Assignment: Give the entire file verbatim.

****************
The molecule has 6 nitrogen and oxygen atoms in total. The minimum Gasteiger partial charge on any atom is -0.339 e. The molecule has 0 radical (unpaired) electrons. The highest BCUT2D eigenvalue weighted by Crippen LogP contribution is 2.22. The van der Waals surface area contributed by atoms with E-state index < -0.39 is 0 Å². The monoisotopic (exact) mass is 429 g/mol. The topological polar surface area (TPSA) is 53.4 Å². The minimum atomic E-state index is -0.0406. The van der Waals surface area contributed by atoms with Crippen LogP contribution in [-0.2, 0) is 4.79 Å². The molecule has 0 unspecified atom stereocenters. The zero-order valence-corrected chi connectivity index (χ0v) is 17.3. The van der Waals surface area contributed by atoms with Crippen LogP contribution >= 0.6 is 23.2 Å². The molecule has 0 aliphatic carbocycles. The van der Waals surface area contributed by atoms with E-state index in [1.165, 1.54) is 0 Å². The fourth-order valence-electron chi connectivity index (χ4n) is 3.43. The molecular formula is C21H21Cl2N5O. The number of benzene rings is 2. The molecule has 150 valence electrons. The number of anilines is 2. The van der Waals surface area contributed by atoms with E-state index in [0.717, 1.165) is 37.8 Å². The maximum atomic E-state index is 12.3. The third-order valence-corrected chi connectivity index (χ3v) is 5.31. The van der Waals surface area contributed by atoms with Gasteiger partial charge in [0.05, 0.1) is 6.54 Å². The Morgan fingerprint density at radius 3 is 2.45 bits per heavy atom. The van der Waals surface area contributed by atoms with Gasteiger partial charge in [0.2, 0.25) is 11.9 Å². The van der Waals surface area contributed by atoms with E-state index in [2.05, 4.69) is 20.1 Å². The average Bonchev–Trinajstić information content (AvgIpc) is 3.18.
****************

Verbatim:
The molecule has 6 nitrogen and oxygen atoms in total. The minimum Gasteiger partial charge on any atom is -0.339 e. The molecule has 0 radical (unpaired) electrons. The highest BCUT2D eigenvalue weighted by Crippen LogP contribution is 2.22. The van der Waals surface area contributed by atoms with E-state index < -0.39 is 0 Å². The monoisotopic (exact) mass is 429 g/mol. The topological polar surface area (TPSA) is 53.4 Å². The minimum atomic E-state index is -0.0406. The van der Waals surface area contributed by atoms with Crippen LogP contribution in [-0.2, 0) is 4.79 Å². The molecule has 0 unspecified atom stereocenters. The zero-order valence-corrected chi connectivity index (χ0v) is 17.3. The van der Waals surface area contributed by atoms with Crippen LogP contribution >= 0.6 is 23.2 Å². The molecule has 0 aliphatic carbocycles. The van der Waals surface area contributed by atoms with E-state index in [1.165, 1.54) is 0 Å². The fourth-order valence-electron chi connectivity index (χ4n) is 3.43. The molecular formula is C21H21Cl2N5O. The number of benzene rings is 2. The molecule has 150 valence electrons. The number of anilines is 2. The van der Waals surface area contributed by atoms with E-state index in [0.717, 1.165) is 37.8 Å². The maximum atomic E-state index is 12.3. The third-order valence-corrected chi connectivity index (χ3v) is 5.31. The van der Waals surface area contributed by atoms with Gasteiger partial charge in [0.05, 0.1) is 6.54 Å². The Morgan fingerprint density at radius 3 is 2.45 bits per heavy atom. The van der Waals surface area contributed by atoms with Gasteiger partial charge in [0.2, 0.25) is 11.9 Å². The van der Waals surface area contributed by atoms with E-state index in [2.05, 4.69) is 20.1 Å². The average Bonchev–Trinajstić information content (AvgIpc) is 3.18.